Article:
By GINA CLEAR
The News-Enterprise

A summary motion in a lawsuit opposing a right-to-work ordinance passed earlier this year by Hardin Fiscal Court was filed Friday in U.S. District Court.

The motion, filed by Buddy Cutler of Priddy, Cutler, Naake & Meade on behalf of nine unions, detailed the unions’ position the National Labors Relations Act preempts any state or local governments.

“The motion cites cases relevant to Supreme courts, both U.S. and state,” he said. “I described in our motion why the Hardin County ordinance is unconstitutional and feel the judge will hold the ordinance to be invalid.”

 

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By BERRY CRAIG
AFT Local 1360

Fleming County evidently isn't ready to hop on the “right-to-work” bandwagon.

Judge-Executive Larry Foxworthy, a Republican, recently told the fiscal court he wants “to wait until the right-to-work law is sorted out in the court system before it is discussed any further in Fleming County,” the Maysville Ledger Independent reported.

"We know that a few counties have chosen to enact this, but it is currently being challenged," the paper quoted Foxworthy. "Until the courts decide on this matter, I don't think we should do anything about it."

 

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By JOSEPH GERTH
The Louisville Courier-Journal

Hal Heiner leads the Republican field for governor in 2015 and Attorney General Jack Conway appears to have the Democratic nomination in hand, according to the latest Bluegrass Poll.

The poll, conducted by SurveyUSA for The Courier-Journal, WHAS, the Lexington Herald-Leader and WKYT, also found that Conway maintains narrow leads over top Republican candidates in hypothetical matchups in this fall's general election.

The poll tested the attitudes of 1,917 registered voters. The main portion of the poll had a margin of error of plus or minus 2.3 percentage points. The poll was broken into smaller samples to test respondents' views in Democratic and Republican primaries.

 

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EDITOR’S NOTE: This story ran in Saturday’s paper.

By DAVID GUTMAN
The Charleston, W.Va., Gazette

What are you doing for breakfast on Tuesday? Here are some options:

You could have cereal at home. You could go to Tudor’s, where a sausage biscuit costs $1.79. Or, you could go to the Courtyard Marriott, on Kanawha Boulevard in Charleston, where Go West Virginia, a secretive conservative group that helps Republican political candidates, is holding a fundraising breakfast, menu unknown.

The cost to attend the breakfast is $100,000 per person.

 

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By DAVID NIR
Daily Kos

Rand Paul has been trying all sorts of shenanigans to find a way to run for both president and Senate simultaneously, and it looks like he's finally managed to become a cake-eater. Paul succeeded in cajoling a state GOP committee into green-lighting his plan for the party to hold a March caucus instead of its traditional May primary; that would allow him to run in both races without running afoul of Kentucky laws that prohibit candidates from appearing on the same ballot twice.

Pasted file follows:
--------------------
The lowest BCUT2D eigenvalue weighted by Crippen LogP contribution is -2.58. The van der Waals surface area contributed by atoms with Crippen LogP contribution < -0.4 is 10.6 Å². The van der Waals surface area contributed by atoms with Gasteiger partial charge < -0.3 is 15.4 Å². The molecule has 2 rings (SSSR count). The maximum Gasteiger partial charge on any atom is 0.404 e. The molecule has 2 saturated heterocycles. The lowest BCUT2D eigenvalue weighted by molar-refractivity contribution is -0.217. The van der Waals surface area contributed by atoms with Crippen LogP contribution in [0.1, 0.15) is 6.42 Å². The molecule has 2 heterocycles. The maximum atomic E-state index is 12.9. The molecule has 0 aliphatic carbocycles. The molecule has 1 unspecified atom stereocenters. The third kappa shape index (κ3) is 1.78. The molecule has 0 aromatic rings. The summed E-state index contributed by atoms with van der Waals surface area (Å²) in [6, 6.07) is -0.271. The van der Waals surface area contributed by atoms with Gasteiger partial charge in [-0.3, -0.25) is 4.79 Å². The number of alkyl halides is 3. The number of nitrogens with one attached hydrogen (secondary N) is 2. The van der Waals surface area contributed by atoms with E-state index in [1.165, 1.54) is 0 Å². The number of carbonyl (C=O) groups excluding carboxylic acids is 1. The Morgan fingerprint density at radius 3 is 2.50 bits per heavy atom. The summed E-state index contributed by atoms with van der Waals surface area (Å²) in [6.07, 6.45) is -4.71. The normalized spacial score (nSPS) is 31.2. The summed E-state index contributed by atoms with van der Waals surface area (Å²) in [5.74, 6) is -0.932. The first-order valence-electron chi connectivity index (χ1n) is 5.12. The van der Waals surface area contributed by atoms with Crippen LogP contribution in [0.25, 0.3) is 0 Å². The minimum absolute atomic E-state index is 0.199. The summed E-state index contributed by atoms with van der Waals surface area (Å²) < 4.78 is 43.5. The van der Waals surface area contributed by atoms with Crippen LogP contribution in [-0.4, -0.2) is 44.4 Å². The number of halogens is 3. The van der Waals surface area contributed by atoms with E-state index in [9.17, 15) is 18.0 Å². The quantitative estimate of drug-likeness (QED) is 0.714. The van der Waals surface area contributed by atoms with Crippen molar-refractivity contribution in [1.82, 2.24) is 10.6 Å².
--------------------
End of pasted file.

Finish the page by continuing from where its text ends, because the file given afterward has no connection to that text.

But Rand can't start snarfing down the red velvet just yet. For one thing, the fully state party has to approve this change, and that won't happen until August. Even if that's just a formality, there's a much more important issue at stake: If Paul does somehow emerge with the GOP presidential nomination, it's appears that Republicans would not be able to replace him on the Senate ballot. That could very well mean giving Democrats a crazy automatic pickup in a state that's quite hostile to the part on a federal level. Even Paul himself admitted he doesn't have an answer to this problem, so maybe there will be no yummy dessert for him after all.

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While much of the Internet this week was focused on escaped llamas, figuring out what color a dress is or mourning the loss of SAG-AFTRA member and Star Trek icon Leonard Nimoy, we can forget that legislation is still being pushed that would make the lives of working families worse. Whether it is the "right to work" policies pushed by the allies of Gov. Scott Walker (Wis.), who likes to compare workers to terrorists, and in other states like New Mexico and West Virginia, or the ongoing negotiations for a Trans-Pacific Partnership (TPP) using the Fast Track process, we need to stay alert. Read more >>>

By DAVE JAMIESON
Huffington Post

WASHINGTON -- Speaking to the leading labor union for firefighters on Monday, Vice President Joe Biden hammered the GOP for pursuing budget cuts and trying to restrict collective bargaining rights, telling the crowd that Republicans are "willing to sacrifice your needs on the altar of ideology."

"They act as if you are the problem, as if you caused the recession," Biden told the firefighters. "It's a remarkable worldview some of these folks have. ... We have to change the dismissive contempt that's taken hold in this new outfit."

Biden's speech was part of a two-day, bipartisan parade of politicians -- many of them harboring presidential ambitions -- who spoke to the International Association of Fire Fighters in the nation's capital. The labor union represents 300,000 firefighters and paramedics around the country, with the membership split almost evenly along partisan lines.